The controversial pro-EU leaflet put out by the UK government claims that continued membership of the EU will guarantee a “stronger” and “safer” UK, as if those aspects are the exclusive prerogative of that organisation - the reality could not be more glaringly different:
“Improving our lives” - a reference to, as from next year, “roaming charges will be abolished across the EU, saving mobile phone users “up to 38p a minute on calls”. The EU was first asked to abolish roaming charges by a global body, the International Telephone Users Group (INTUG) way back in 1999, but it so dragged its feet that eventually INTUG approached another global body, the Organisation for Economic Cooperation and Development (OECD). The OECD then involved another global body, the International Telecommunications Union, which used the rules of a fourth, the World Trade Organisation, to ensure that by 2013 roaming charges were being abolished right across the world - with the EU way back at the end of the queue.
“Stronger in Europe” - a claim that, if we were to leave the EU, disabled people would somehow lose their rights, but these are enshrined in the 2010 Equality Act, putting into UK law the UN Convention on the Rights of the Disabled, which must be implemented by all UN-member states in any case, as the EU itself admits.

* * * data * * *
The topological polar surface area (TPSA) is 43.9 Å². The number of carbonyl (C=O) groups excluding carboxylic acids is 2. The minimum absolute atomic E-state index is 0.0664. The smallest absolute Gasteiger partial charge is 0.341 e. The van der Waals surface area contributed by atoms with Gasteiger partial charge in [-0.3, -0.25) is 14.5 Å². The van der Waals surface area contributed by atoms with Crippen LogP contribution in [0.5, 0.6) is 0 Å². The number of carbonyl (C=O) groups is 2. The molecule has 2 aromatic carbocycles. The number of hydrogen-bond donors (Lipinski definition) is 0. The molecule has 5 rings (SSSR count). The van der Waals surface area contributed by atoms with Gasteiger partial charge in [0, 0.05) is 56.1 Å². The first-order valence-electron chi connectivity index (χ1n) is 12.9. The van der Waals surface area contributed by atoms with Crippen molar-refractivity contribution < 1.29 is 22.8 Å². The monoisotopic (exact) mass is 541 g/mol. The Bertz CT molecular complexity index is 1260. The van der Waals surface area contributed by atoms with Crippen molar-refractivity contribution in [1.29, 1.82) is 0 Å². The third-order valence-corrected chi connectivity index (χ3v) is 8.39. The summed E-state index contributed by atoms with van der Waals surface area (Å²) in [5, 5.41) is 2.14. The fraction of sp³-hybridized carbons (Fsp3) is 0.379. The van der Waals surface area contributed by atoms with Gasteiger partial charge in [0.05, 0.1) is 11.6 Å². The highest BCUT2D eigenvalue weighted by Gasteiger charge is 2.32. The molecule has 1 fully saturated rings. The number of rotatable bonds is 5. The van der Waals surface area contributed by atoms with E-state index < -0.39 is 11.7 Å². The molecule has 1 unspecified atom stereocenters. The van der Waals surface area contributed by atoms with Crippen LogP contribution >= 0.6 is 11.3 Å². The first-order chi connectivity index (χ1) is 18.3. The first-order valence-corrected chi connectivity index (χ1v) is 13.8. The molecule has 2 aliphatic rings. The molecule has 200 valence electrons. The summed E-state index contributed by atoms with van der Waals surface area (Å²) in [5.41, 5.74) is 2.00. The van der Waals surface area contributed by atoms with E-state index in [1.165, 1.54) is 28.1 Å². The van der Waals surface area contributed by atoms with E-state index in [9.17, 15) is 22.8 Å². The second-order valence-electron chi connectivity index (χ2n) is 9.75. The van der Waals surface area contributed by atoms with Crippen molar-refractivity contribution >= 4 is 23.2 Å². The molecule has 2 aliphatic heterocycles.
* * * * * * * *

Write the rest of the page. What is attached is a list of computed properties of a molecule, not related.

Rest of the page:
Another pro-EU organisation, the BBC, was recently having fun with a lamentably inadequate history of all those long-controversial EU regulations on the length, shape or otherwise of fruit and vegetables, such as cabbages, cucumbers and bananas. The point it was trying to make was that Brussels had finally recognised these rules as being “a little bit daft”, and so very sensibly repealed them. But what the BBC failed to tell us was that the reason they were all scrapped was that they have now been replaced by new standards handed down from another global body, the United Nations Economic Commission for Europe (UNECE) based in Geneva - not in Brussels. In many ways UNECE plays a greater part in making our laws than Brussels, over everything from marketing standards to vehicle design.
What everyone on both sides of the IN/OUT campaign has been missing, is the astonishing scale on which the making of our laws has been passed up to a global level, to scores of mysterious organisations which then hand down rulings to be implemented by lesser regional bodies, such as the EU. Outside of that organisation, both the UK - as well as an independent Scotland! - could, as countries in their own right, directly apply for individual membership of especially the World Trade Organisation, which is already the nearest entity to being a world government.